Take That, DVD CCA: 12 Ways to Rip DVDs
The courts and DVD CCA prefer users rip DVDs using software from overseas, rather than legitimate movie servers like Kaleidescape. So then, here are your options.
Kaleidescape, maker of one of the most expensive DVD movie servers on the planet, has lost its legal battle with the DVD CCA, licensor of the Content Scramble System (CSS) required of all (legitimate) DVD players.
The Santa Clary County court found that Kaleidescape breached its CSS licensing agreement with the DVD CCA and punished the manufacturer with a severe injunction that prohibits the sale of its DVD servers, and the support of servers already in the field (although Kaleidescape CEO Michael Malcolm says the ban on tech-support is limited only to issues regarding CSS).
So it seems the DVD CCA - and the movie studios and CE manufacturers it represents - wants consumers to rip their DVDs the old-fashioned way: using cheap, unsanctioned software from overseas (either that, or pay $2 to $4 to rip DVDs you already purchased).
OK, then, allow us to guide you to some of the more popular products that let you copy and manage your DVDs - whether you actually own the discs or not. Naturally, we encourage users to rip only the DVDs they own, not ones borrowed from friends or rented from Redbox, Netflix or other agencies.
Photos: 12 Ways to Rip DVDs
List of DVD Ripping Software
Clone My DVD
Samsung Disc to Digital
DVDFab DVD Copy
1Click DVD Copy
123 Copy DVD
WinX Blu-ray Decrypter
Admittedly, we can’t police your DVD-ripping activities. At least Kaleidescape keeps ripped DVDs within its own ecosystem so they cannot be shared over a public network. And the company has another built-in measure for minimizing abuse: The products are so expensive they’re unlikely to be used by the rent-rip-return type.
The DVD CCA decided to go after this niche company, but there are still plenty of easy ways to rip your collections (and your rentals, but don’t do that) using a cheap computer and ubiquitous software, not to mention hardware from vendors who have opted not to do business with the DVD CCA (see why?) and just use CSS decryption software from the public domain. It’s been out there for years.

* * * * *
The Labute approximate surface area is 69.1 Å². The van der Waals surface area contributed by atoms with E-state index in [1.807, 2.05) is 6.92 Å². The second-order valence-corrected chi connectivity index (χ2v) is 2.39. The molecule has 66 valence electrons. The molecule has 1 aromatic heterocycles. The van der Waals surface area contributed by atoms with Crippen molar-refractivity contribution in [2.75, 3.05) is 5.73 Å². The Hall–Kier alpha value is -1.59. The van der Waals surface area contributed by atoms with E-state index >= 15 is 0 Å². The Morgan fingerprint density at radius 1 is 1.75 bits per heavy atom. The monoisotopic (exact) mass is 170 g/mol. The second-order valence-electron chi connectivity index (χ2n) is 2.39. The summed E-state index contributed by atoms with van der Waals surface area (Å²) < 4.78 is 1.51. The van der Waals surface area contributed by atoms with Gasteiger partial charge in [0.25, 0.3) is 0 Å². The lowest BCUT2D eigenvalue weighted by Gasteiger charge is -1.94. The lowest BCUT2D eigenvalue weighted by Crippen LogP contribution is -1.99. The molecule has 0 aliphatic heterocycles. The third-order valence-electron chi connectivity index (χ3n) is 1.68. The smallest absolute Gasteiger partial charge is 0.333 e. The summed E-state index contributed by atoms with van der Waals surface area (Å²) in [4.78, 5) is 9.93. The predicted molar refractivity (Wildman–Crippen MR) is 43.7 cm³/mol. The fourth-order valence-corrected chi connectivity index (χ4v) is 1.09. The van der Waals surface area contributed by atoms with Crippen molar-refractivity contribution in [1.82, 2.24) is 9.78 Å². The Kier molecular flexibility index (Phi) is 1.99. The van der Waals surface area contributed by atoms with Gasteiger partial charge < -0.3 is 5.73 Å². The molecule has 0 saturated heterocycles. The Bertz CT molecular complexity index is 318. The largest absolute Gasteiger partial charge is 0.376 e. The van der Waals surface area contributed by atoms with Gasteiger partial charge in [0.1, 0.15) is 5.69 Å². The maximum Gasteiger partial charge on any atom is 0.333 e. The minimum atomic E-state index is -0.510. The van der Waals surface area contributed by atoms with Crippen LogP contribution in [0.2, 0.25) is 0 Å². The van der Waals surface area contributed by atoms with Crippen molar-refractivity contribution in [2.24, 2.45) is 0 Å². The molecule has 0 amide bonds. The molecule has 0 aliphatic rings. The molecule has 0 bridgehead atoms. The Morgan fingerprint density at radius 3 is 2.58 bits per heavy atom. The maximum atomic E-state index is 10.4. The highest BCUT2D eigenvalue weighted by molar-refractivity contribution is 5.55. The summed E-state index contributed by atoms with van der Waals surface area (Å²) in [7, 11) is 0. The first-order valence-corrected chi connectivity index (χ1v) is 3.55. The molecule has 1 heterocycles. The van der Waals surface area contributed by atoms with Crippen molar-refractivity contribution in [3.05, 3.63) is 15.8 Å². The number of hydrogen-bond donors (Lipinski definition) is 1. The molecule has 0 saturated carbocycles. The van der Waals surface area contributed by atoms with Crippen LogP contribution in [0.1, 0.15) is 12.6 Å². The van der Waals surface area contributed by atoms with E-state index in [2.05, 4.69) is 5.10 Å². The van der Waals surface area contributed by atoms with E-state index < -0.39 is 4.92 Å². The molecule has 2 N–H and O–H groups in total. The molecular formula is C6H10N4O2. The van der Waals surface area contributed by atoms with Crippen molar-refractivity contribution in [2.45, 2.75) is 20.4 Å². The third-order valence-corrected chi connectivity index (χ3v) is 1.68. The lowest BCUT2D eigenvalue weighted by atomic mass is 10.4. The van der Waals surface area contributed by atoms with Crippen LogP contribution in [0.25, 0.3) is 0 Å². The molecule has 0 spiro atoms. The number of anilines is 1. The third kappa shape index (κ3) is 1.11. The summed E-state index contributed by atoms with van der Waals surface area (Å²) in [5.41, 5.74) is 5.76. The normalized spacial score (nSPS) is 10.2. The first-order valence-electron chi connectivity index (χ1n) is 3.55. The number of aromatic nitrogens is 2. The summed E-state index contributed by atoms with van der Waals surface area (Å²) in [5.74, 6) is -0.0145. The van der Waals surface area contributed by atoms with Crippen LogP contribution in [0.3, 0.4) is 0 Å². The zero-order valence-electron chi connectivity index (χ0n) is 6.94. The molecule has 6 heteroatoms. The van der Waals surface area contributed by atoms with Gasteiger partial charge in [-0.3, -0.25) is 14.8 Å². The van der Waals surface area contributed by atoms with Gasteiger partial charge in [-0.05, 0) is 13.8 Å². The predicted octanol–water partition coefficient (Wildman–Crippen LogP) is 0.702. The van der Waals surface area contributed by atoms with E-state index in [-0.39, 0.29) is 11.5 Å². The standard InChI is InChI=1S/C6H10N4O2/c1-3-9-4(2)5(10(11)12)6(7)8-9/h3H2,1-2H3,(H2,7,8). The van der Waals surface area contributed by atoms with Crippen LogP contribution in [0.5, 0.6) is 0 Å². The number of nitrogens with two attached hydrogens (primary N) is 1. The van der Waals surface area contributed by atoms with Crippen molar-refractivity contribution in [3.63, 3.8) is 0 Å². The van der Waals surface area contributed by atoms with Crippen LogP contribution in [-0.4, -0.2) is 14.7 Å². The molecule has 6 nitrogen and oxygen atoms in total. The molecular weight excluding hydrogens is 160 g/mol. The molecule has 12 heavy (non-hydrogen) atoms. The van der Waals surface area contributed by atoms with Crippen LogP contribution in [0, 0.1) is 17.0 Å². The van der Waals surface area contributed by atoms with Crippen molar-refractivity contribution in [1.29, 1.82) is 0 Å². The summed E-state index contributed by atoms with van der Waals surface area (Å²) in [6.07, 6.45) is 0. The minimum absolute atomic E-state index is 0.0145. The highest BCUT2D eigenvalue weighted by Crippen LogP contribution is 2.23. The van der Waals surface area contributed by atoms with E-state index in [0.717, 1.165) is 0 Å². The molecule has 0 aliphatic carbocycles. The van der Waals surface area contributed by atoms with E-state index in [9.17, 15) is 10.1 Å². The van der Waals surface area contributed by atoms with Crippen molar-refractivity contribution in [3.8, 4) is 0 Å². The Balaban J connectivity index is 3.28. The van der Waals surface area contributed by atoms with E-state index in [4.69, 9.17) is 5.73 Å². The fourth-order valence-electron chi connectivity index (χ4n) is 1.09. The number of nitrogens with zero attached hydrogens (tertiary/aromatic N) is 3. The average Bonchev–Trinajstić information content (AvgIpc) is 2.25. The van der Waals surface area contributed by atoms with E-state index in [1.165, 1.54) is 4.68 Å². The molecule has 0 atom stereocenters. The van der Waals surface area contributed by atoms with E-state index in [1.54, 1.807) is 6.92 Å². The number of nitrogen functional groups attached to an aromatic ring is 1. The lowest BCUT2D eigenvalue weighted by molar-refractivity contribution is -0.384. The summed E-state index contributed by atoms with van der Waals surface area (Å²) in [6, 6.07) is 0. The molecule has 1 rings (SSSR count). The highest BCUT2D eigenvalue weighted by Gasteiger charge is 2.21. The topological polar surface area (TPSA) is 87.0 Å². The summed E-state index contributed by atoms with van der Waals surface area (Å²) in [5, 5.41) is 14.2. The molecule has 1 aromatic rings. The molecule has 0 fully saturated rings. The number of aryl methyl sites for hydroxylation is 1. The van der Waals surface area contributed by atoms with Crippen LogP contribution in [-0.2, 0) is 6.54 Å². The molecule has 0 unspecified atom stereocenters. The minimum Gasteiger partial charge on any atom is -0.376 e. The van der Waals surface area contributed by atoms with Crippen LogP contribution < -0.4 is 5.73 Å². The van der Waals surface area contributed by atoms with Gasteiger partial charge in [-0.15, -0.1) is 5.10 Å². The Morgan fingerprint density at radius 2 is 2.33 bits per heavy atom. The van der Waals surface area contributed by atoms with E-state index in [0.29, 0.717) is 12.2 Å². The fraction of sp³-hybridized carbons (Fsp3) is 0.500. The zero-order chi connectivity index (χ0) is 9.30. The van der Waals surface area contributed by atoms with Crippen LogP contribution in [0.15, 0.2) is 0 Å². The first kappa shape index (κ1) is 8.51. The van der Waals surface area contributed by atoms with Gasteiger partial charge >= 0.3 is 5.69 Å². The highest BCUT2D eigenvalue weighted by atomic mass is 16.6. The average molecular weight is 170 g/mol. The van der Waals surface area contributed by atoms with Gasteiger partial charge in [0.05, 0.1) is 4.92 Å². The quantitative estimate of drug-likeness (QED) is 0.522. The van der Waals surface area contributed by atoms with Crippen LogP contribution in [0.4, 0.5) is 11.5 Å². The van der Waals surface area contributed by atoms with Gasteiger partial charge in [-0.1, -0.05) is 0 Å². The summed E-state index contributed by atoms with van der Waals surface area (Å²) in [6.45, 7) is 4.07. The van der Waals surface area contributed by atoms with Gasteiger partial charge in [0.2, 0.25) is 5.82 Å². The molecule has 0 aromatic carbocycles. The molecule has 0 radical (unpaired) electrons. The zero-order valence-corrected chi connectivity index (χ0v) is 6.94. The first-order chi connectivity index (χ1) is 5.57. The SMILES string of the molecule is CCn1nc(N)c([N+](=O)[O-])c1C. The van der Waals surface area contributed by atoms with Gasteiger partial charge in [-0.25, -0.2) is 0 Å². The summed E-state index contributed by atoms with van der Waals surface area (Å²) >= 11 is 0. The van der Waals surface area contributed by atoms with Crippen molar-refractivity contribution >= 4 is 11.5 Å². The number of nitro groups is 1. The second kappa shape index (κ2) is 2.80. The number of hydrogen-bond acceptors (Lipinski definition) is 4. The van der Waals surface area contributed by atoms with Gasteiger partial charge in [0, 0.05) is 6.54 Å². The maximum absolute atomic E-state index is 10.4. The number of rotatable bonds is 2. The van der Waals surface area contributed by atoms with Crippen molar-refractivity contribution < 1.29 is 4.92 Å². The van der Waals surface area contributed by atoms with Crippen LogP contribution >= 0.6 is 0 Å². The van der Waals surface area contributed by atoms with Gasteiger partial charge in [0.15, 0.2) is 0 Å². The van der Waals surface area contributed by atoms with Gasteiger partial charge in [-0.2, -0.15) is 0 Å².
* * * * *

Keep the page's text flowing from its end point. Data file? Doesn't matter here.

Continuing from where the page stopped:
The DVD CCA can’t touch these companies. Furthermore, there appears to be no legal case in which consumers have been tried for buying and using these products, even though copyright law generally forbids DVD copying, whether the offender owns the disc or not. (Fair use? Don’t even go there.)
Would Studios Rather We Buy DVD Ripping Products Offshore?
Fair Use Added to DVD Copying ... Sort Of
Kaleidescape vs. DVD CCA: Judge Rules Against Movie Servers
Kaleidescape Ruling on DVD Copying Could Quash Innovation
Is Your DVD Server Legal? Manufacturers Say Yes!
DVD CCA Is an Innovation-Stifling Cartel
Rachel Cericola contributed to this report.
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Julie Jacobson is founding editor of CE Pro, the leading media brand for the home-technology channel. She has covered the smart-home industry since 1994, long before there was much of an Internet, let alone an Internet of things. Currently she studies, speaks, writes and rabble-rouses in the areas of home automation, security, networked A/V, wellness-related technology, biophilic design, and the business of home technology. Julie majored in Economics at the University of Michigan, spent a year abroad at Cambridge University, and earned an MBA from the University of Texas at Austin. She is a recipient of the annual CTA TechHome Leadership Award, and a CEDIA Fellows honoree. A washed-up Ultimate Frisbee player, Julie currently resides in San Antonio, Texas and sometimes St. Paul, Minn. Follow on Twitter: @juliejacobson Email Julie at firstname.lastname@example.org
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